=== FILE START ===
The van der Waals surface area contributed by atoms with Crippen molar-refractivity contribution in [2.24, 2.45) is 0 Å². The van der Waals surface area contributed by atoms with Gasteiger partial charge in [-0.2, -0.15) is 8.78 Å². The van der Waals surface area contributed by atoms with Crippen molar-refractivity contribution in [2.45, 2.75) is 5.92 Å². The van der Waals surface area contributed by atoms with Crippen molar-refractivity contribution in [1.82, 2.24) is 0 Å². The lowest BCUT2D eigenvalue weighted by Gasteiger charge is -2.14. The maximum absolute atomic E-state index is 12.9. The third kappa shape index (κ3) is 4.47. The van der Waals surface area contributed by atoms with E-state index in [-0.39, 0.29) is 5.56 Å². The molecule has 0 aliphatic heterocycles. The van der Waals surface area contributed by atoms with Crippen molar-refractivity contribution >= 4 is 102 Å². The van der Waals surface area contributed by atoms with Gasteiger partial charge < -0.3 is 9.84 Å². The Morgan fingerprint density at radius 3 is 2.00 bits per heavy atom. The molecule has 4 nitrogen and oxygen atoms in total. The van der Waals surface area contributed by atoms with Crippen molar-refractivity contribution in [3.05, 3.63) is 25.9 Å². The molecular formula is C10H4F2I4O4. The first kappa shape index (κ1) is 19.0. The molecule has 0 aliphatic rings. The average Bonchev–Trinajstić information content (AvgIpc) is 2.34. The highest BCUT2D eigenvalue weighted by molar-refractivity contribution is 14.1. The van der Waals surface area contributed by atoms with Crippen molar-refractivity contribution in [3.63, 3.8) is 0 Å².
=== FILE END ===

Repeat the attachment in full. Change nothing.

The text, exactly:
The van der Waals surface area contributed by atoms with Crippen molar-refractivity contribution in [2.24, 2.45) is 0 Å². The van der Waals surface area contributed by atoms with Gasteiger partial charge in [-0.2, -0.15) is 8.78 Å². The van der Waals surface area contributed by atoms with Crippen molar-refractivity contribution in [2.45, 2.75) is 5.92 Å². The van der Waals surface area contributed by atoms with Crippen molar-refractivity contribution in [1.82, 2.24) is 0 Å². The lowest BCUT2D eigenvalue weighted by Gasteiger charge is -2.14. The maximum absolute atomic E-state index is 12.9. The third kappa shape index (κ3) is 4.47. The van der Waals surface area contributed by atoms with E-state index in [-0.39, 0.29) is 5.56 Å². The molecule has 0 aliphatic heterocycles. The van der Waals surface area contributed by atoms with Crippen molar-refractivity contribution >= 4 is 102 Å². The van der Waals surface area contributed by atoms with Gasteiger partial charge < -0.3 is 9.84 Å². The Morgan fingerprint density at radius 3 is 2.00 bits per heavy atom. The molecule has 4 nitrogen and oxygen atoms in total. The van der Waals surface area contributed by atoms with Crippen molar-refractivity contribution in [3.05, 3.63) is 25.9 Å². The molecular formula is C10H4F2I4O4. The first kappa shape index (κ1) is 19.0. The molecule has 0 aliphatic rings. The average Bonchev–Trinajstić information content (AvgIpc) is 2.34. The highest BCUT2D eigenvalue weighted by molar-refractivity contribution is 14.1. The van der Waals surface area contributed by atoms with Crippen molar-refractivity contribution in [3.63, 3.8) is 0 Å².